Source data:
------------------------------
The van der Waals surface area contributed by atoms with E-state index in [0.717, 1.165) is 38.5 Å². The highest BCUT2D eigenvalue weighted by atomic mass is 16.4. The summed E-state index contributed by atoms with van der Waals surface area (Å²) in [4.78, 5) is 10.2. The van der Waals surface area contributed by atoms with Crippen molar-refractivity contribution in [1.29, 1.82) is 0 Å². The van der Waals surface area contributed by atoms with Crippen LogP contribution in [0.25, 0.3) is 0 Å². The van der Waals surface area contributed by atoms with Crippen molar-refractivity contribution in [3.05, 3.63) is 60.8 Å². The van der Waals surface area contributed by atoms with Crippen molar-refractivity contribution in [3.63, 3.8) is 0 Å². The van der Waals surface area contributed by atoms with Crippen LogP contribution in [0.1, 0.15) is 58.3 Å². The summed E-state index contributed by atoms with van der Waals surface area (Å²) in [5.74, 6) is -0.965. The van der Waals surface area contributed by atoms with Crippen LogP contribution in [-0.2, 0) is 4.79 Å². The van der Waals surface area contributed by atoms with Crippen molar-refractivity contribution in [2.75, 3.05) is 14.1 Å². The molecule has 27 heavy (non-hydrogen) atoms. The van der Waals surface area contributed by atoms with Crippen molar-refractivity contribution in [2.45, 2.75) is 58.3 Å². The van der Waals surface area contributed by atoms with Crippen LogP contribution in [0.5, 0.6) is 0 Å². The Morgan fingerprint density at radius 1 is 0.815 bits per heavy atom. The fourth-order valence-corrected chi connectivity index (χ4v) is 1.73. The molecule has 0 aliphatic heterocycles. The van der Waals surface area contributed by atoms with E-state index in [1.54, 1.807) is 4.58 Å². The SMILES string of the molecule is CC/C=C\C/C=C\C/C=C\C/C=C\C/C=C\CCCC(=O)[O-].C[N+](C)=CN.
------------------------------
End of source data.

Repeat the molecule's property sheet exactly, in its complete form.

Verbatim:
The van der Waals surface area contributed by atoms with E-state index in [0.717, 1.165) is 38.5 Å². The highest BCUT2D eigenvalue weighted by atomic mass is 16.4. The summed E-state index contributed by atoms with van der Waals surface area (Å²) in [4.78, 5) is 10.2. The van der Waals surface area contributed by atoms with Crippen molar-refractivity contribution in [1.29, 1.82) is 0 Å². The van der Waals surface area contributed by atoms with Crippen LogP contribution in [0.25, 0.3) is 0 Å². The van der Waals surface area contributed by atoms with Crippen molar-refractivity contribution in [3.05, 3.63) is 60.8 Å². The van der Waals surface area contributed by atoms with Crippen molar-refractivity contribution in [3.63, 3.8) is 0 Å². The van der Waals surface area contributed by atoms with Crippen LogP contribution in [0.1, 0.15) is 58.3 Å². The summed E-state index contributed by atoms with van der Waals surface area (Å²) in [5.74, 6) is -0.965. The van der Waals surface area contributed by atoms with Crippen LogP contribution in [-0.2, 0) is 4.79 Å². The van der Waals surface area contributed by atoms with Crippen molar-refractivity contribution in [2.75, 3.05) is 14.1 Å². The molecule has 27 heavy (non-hydrogen) atoms. The van der Waals surface area contributed by atoms with Crippen molar-refractivity contribution in [2.45, 2.75) is 58.3 Å². The van der Waals surface area contributed by atoms with Crippen LogP contribution in [0.5, 0.6) is 0 Å². The Morgan fingerprint density at radius 1 is 0.815 bits per heavy atom. The fourth-order valence-corrected chi connectivity index (χ4v) is 1.73. The molecule has 0 aliphatic heterocycles. The van der Waals surface area contributed by atoms with E-state index in [1.54, 1.807) is 4.58 Å². The SMILES string of the molecule is CC/C=C\C/C=C\C/C=C\C/C=C\C/C=C\CCCC(=O)[O-].C[N+](C)=CN.